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Psychological Effects Of COVID-19 And The Plan For The Future

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This COVID-19 is a novel mutated virus that has shaken the whole world. Even the most advanced healthcare systems couldn’t stand before it. The damages are far beyond our calculations and estimation, but the losses are not just physical and economic but also mental.

So far, the only way to avoid contracting this virus is social distancing until the vaccine is developed. COVID-19 is the first pandemic of this modern age of communication and social media. We experienced a similar condition back in 2003 with the Severe Acute Respiratory Syndrome (SARS) outbreak, which taught us a lot of lessons that can be put to good use now.

According to various studies on the SARS outbreak in 2003, the number of people with mental disorders, including depression, anxiety, and post-traumatic stress disorder (PTSD), in the affected areas was significantly increased. And we may anticipate a similar rise is such cases after this pandemic too. This will probably be worse since 3 billion people are currently under lockdowns.

What is going to happen with the mental health of the world?

The real problem is that even if we succeed in coping with the physical spread of COVID-19 pandemic through quarantining and social distancing, the mental health effects of the virus might take us years to get over with. We are in a crisis right now and long-term consequences are very important to address. It is difficult to see the larger picture when the current events are so adverse; however, it is crucial to plan the steps in the best public health interest, once this pandemic passes and the situation changes from the response to recovery mode. We don’t know exactly what the future will hold for us, but we can try to plan for it. Studying past pandemics, riots, mass uprisings, protests, and natural disasters can teach us how large-scale events affect mental health. We can get an idea of the consequences of such events by reading history.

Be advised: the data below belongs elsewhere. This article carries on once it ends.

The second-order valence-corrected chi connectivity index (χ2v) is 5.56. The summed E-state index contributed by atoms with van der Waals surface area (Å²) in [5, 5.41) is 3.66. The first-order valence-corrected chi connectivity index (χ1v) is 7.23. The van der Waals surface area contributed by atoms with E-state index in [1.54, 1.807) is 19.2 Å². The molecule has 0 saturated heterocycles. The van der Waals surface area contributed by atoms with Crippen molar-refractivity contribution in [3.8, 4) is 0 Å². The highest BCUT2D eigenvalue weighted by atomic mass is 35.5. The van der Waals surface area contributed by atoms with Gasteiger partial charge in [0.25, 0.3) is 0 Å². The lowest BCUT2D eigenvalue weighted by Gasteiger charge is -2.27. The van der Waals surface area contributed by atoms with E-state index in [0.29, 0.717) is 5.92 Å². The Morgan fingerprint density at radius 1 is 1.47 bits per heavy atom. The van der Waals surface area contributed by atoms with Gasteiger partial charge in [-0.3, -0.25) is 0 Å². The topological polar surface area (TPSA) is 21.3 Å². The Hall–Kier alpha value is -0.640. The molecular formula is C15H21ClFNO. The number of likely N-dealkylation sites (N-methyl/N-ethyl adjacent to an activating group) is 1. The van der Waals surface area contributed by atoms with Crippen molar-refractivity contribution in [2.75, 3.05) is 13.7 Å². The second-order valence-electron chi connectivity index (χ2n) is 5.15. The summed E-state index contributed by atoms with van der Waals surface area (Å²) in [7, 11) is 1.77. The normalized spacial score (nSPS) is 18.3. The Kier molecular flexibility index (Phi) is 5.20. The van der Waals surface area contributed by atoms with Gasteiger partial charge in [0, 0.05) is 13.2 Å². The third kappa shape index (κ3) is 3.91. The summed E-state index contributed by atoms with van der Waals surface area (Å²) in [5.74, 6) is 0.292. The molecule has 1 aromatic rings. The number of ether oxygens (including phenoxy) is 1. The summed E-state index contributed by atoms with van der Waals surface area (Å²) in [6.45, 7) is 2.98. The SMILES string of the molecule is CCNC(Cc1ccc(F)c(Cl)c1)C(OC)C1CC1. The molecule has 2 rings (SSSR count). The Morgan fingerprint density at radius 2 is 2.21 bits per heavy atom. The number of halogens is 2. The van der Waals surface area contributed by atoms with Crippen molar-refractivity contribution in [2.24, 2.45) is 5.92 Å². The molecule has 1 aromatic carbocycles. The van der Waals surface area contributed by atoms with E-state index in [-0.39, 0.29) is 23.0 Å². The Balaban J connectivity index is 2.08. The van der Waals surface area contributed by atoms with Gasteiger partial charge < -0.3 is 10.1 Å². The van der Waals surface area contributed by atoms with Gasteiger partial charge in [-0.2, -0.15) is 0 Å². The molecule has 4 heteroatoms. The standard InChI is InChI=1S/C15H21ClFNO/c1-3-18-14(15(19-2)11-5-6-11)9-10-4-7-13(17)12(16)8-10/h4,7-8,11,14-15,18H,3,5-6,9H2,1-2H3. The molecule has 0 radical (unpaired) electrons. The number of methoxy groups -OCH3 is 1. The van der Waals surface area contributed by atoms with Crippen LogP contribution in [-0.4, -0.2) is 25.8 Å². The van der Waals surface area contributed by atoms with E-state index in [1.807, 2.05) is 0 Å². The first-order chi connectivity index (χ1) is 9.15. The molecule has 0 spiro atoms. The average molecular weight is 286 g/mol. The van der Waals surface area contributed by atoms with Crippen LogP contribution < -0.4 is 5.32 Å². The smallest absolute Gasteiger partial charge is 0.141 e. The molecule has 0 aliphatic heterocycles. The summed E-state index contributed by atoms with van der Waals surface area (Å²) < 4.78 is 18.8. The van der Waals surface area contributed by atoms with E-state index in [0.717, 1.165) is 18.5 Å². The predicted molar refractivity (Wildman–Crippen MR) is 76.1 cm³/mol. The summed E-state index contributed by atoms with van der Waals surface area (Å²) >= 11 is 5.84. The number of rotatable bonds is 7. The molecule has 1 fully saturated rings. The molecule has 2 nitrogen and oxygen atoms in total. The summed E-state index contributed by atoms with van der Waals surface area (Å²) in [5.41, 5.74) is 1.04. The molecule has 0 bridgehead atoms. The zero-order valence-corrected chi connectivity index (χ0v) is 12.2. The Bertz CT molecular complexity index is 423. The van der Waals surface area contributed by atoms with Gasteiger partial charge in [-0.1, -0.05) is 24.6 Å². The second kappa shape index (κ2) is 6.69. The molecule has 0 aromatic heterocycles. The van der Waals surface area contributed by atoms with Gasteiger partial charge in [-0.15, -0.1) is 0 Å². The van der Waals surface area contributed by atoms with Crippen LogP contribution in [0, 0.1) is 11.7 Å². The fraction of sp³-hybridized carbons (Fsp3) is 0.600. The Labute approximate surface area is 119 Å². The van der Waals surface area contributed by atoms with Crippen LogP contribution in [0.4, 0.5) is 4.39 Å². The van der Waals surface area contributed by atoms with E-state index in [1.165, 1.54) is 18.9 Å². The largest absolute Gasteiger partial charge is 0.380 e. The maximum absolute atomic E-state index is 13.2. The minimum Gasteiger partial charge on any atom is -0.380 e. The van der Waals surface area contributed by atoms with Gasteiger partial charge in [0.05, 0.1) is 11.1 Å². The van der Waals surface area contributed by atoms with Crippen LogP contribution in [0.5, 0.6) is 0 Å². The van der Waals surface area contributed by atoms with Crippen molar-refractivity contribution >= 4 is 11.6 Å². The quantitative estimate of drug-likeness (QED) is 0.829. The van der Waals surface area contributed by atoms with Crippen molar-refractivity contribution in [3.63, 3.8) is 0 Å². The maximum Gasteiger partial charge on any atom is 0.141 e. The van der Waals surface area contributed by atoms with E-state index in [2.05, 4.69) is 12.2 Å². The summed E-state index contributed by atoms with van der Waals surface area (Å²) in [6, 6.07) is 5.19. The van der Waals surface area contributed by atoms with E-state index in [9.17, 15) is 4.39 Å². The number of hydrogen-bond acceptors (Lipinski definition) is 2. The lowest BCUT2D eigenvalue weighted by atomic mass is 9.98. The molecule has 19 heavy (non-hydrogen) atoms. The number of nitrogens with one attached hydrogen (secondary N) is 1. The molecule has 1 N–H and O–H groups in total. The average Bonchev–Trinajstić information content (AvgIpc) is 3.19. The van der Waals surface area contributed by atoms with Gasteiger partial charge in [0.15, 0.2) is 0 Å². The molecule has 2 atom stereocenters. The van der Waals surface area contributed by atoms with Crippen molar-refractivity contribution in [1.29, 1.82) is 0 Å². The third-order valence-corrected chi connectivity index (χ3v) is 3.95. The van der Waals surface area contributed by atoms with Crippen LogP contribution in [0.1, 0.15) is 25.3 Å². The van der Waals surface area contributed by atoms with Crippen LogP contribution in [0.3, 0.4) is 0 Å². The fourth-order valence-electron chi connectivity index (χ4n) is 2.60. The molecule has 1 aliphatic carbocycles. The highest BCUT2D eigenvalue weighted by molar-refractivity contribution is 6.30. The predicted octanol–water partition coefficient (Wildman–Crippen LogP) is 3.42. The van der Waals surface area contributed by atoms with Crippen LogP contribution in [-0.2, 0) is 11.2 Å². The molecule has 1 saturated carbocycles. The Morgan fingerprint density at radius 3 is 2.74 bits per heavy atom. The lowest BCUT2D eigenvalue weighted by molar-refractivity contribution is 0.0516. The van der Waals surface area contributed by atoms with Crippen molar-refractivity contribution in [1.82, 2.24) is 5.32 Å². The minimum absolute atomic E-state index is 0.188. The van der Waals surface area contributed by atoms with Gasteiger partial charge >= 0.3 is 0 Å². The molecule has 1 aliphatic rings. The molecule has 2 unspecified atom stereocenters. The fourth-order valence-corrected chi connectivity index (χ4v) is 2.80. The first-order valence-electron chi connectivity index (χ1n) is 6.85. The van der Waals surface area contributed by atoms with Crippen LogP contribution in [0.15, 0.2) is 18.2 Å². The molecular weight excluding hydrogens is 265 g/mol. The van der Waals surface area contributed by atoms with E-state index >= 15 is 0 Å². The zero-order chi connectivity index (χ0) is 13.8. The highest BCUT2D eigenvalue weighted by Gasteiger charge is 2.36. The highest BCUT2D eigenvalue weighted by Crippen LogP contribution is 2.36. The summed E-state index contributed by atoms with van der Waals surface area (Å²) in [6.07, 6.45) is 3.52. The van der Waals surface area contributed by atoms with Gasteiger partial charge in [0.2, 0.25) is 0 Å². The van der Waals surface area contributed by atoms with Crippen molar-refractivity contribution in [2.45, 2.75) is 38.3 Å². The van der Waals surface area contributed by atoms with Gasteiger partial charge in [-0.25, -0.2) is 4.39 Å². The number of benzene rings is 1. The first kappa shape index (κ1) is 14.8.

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A study was published earlier this year, investigating the mental health effects of riots, revolutions, and protests. The objective of the study was to estimate the losses both in the short run and long term. Researchers found the prevalence of depression and post-traumatic stress disorder (PTSD) among people when riots were over. These studies can help us to plan for the time when the pandemic will be over. While people are only talking about shares market, they forget about the economic brunt of COVID-19 to be borne by the low-wage earners. Domestic abuse is also on the rise.

Now the measures we can take to mitigate its effect, the first step could be to impart the very accurate and updated information on COVID-19, try to avoid sharing the miscalculated, manipulative, and misleading information, which can lead to undue fear. Along with this, try to play your part by giving people hope. Secondly, the people who are already suffering from depression and anxiety, and children need special care during this time. Our health facilities should be preparing for the worst. Thirdly, we all have this huge responsibility to ensure that we are responsive and respectful to the mental health of people acting as first responders. All of us should volunteer and take care of people around us, be there for them, be good listeners.

The government should make a special unit that conducts studies in this regard and prepare for the future.

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Naya Daur